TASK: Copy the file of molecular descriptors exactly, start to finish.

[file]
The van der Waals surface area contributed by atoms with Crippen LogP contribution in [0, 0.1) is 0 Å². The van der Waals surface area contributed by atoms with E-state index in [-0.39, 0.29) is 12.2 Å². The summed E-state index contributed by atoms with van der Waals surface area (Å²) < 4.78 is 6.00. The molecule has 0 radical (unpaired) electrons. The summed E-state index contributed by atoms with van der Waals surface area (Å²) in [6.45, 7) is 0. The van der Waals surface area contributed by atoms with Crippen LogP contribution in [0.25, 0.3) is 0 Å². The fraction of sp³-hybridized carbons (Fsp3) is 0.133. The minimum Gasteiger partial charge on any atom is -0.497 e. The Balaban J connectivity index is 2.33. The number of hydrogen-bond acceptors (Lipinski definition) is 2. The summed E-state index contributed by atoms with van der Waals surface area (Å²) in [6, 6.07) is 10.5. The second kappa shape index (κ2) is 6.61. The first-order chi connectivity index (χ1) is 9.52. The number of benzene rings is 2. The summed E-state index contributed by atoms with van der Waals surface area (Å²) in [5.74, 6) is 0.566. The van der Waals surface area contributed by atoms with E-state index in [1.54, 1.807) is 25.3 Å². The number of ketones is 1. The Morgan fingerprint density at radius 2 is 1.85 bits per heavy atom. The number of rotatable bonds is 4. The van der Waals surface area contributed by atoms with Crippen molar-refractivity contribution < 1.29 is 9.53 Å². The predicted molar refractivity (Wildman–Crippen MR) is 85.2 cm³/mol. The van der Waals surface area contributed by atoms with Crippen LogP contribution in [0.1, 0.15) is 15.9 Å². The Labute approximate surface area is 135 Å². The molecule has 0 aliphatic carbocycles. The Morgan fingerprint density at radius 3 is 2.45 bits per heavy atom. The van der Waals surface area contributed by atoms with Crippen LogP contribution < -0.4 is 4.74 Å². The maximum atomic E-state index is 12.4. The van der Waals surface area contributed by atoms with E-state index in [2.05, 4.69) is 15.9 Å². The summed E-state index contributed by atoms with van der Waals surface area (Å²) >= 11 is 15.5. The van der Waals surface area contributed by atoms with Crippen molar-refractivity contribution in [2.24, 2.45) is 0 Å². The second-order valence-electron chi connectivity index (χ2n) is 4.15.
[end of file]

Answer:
The van der Waals surface area contributed by atoms with Crippen LogP contribution in [0, 0.1) is 0 Å². The van der Waals surface area contributed by atoms with E-state index in [-0.39, 0.29) is 12.2 Å². The summed E-state index contributed by atoms with van der Waals surface area (Å²) < 4.78 is 6.00. The molecule has 0 radical (unpaired) electrons. The summed E-state index contributed by atoms with van der Waals surface area (Å²) in [6.45, 7) is 0. The van der Waals surface area contributed by atoms with Crippen LogP contribution in [0.25, 0.3) is 0 Å². The fraction of sp³-hybridized carbons (Fsp3) is 0.133. The minimum Gasteiger partial charge on any atom is -0.497 e. The Balaban J connectivity index is 2.33. The number of hydrogen-bond acceptors (Lipinski definition) is 2. The summed E-state index contributed by atoms with van der Waals surface area (Å²) in [6, 6.07) is 10.5. The second kappa shape index (κ2) is 6.61. The first-order chi connectivity index (χ1) is 9.52. The number of benzene rings is 2. The summed E-state index contributed by atoms with van der Waals surface area (Å²) in [5.74, 6) is 0.566. The van der Waals surface area contributed by atoms with E-state index in [1.54, 1.807) is 25.3 Å². The number of ketones is 1. The Morgan fingerprint density at radius 2 is 1.85 bits per heavy atom. The number of rotatable bonds is 4. The van der Waals surface area contributed by atoms with Crippen molar-refractivity contribution < 1.29 is 9.53 Å². The predicted molar refractivity (Wildman–Crippen MR) is 85.2 cm³/mol. The van der Waals surface area contributed by atoms with Crippen LogP contribution in [0.1, 0.15) is 15.9 Å². The Labute approximate surface area is 135 Å². The molecule has 0 aliphatic carbocycles. The Morgan fingerprint density at radius 3 is 2.45 bits per heavy atom. The van der Waals surface area contributed by atoms with Crippen LogP contribution < -0.4 is 4.74 Å². The maximum atomic E-state index is 12.4. The van der Waals surface area contributed by atoms with E-state index in [2.05, 4.69) is 15.9 Å². The summed E-state index contributed by atoms with van der Waals surface area (Å²) >= 11 is 15.5. The van der Waals surface area contributed by atoms with Crippen molar-refractivity contribution in [2.24, 2.45) is 0 Å². The second-order valence-electron chi connectivity index (χ2n) is 4.15.